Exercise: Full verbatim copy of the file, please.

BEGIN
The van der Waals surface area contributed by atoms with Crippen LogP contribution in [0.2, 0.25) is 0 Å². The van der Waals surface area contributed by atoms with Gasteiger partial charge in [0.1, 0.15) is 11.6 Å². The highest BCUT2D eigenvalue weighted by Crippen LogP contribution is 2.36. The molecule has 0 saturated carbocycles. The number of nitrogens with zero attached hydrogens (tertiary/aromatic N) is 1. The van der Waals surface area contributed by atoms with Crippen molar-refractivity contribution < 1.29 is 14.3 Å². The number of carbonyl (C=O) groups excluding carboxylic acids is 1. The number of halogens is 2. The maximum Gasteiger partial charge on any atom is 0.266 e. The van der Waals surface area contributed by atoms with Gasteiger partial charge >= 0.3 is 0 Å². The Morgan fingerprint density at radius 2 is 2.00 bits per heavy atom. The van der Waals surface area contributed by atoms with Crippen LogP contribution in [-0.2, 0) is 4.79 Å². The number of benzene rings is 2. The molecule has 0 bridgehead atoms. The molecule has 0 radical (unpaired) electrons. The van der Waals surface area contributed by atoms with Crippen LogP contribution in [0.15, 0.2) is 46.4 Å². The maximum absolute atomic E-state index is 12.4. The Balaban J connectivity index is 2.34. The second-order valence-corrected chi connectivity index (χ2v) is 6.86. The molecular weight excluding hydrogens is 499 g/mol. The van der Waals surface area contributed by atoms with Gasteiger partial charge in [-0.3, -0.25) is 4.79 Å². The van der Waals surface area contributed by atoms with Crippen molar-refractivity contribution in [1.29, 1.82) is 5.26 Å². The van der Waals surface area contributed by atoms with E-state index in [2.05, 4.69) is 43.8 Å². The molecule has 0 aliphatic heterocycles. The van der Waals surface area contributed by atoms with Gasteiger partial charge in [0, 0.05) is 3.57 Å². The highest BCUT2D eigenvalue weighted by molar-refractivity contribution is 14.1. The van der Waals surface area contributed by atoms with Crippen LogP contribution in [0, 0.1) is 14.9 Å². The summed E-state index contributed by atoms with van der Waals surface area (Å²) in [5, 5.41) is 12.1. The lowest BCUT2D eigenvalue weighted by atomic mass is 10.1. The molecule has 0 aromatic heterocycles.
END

The van der Waals surface area contributed by atoms with Crippen LogP contribution in [0.2, 0.25) is 0 Å². The van der Waals surface area contributed by atoms with Gasteiger partial charge in [0.1, 0.15) is 11.6 Å². The highest BCUT2D eigenvalue weighted by Crippen LogP contribution is 2.36. The molecule has 0 saturated carbocycles. The number of nitrogens with zero attached hydrogens (tertiary/aromatic N) is 1. The van der Waals surface area contributed by atoms with Crippen molar-refractivity contribution < 1.29 is 14.3 Å². The number of carbonyl (C=O) groups excluding carboxylic acids is 1. The number of halogens is 2. The maximum Gasteiger partial charge on any atom is 0.266 e. The van der Waals surface area contributed by atoms with Gasteiger partial charge >= 0.3 is 0 Å². The Morgan fingerprint density at radius 2 is 2.00 bits per heavy atom. The van der Waals surface area contributed by atoms with Crippen LogP contribution in [-0.2, 0) is 4.79 Å². The number of benzene rings is 2. The molecule has 0 bridgehead atoms. The molecule has 0 radical (unpaired) electrons. The van der Waals surface area contributed by atoms with Crippen LogP contribution in [0.15, 0.2) is 46.4 Å². The maximum absolute atomic E-state index is 12.4. The Balaban J connectivity index is 2.34. The second-order valence-corrected chi connectivity index (χ2v) is 6.86. The molecular weight excluding hydrogens is 499 g/mol. The van der Waals surface area contributed by atoms with Gasteiger partial charge in [-0.3, -0.25) is 4.79 Å². The van der Waals surface area contributed by atoms with Crippen molar-refractivity contribution in [1.29, 1.82) is 5.26 Å². The van der Waals surface area contributed by atoms with E-state index in [2.05, 4.69) is 43.8 Å². The molecule has 0 aliphatic heterocycles. The van der Waals surface area contributed by atoms with Gasteiger partial charge in [0, 0.05) is 3.57 Å². The highest BCUT2D eigenvalue weighted by molar-refractivity contribution is 14.1. The van der Waals surface area contributed by atoms with Crippen LogP contribution in [0, 0.1) is 14.9 Å². The summed E-state index contributed by atoms with van der Waals surface area (Å²) in [5, 5.41) is 12.1. The lowest BCUT2D eigenvalue weighted by atomic mass is 10.1. The molecule has 0 aromatic heterocycles.